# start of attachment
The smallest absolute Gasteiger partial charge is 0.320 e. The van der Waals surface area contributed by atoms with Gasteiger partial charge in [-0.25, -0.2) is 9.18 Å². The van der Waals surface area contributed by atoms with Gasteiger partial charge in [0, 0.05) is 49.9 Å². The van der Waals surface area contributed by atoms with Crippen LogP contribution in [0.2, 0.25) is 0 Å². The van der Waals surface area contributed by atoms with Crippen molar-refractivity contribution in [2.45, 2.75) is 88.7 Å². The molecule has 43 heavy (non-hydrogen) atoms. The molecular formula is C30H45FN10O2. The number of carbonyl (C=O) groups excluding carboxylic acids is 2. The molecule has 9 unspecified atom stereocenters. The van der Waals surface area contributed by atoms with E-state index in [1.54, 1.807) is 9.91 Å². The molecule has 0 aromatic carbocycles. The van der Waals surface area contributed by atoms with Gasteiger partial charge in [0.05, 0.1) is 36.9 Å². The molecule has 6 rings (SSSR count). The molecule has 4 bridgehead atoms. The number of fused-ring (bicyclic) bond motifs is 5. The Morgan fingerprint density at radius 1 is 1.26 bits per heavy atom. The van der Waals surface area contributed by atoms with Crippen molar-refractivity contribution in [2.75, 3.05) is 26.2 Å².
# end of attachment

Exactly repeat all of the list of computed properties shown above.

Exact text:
The smallest absolute Gasteiger partial charge is 0.320 e. The van der Waals surface area contributed by atoms with Gasteiger partial charge in [-0.25, -0.2) is 9.18 Å². The van der Waals surface area contributed by atoms with Gasteiger partial charge in [0, 0.05) is 49.9 Å². The van der Waals surface area contributed by atoms with Crippen LogP contribution in [0.2, 0.25) is 0 Å². The van der Waals surface area contributed by atoms with Crippen molar-refractivity contribution in [2.45, 2.75) is 88.7 Å². The molecule has 43 heavy (non-hydrogen) atoms. The molecular formula is C30H45FN10O2. The number of carbonyl (C=O) groups excluding carboxylic acids is 2. The molecule has 9 unspecified atom stereocenters. The van der Waals surface area contributed by atoms with E-state index in [1.54, 1.807) is 9.91 Å². The molecule has 0 aromatic carbocycles. The van der Waals surface area contributed by atoms with Gasteiger partial charge in [0.05, 0.1) is 36.9 Å². The molecule has 6 rings (SSSR count). The molecule has 4 bridgehead atoms. The number of fused-ring (bicyclic) bond motifs is 5. The Morgan fingerprint density at radius 1 is 1.26 bits per heavy atom. The van der Waals surface area contributed by atoms with Crippen molar-refractivity contribution in [2.75, 3.05) is 26.2 Å².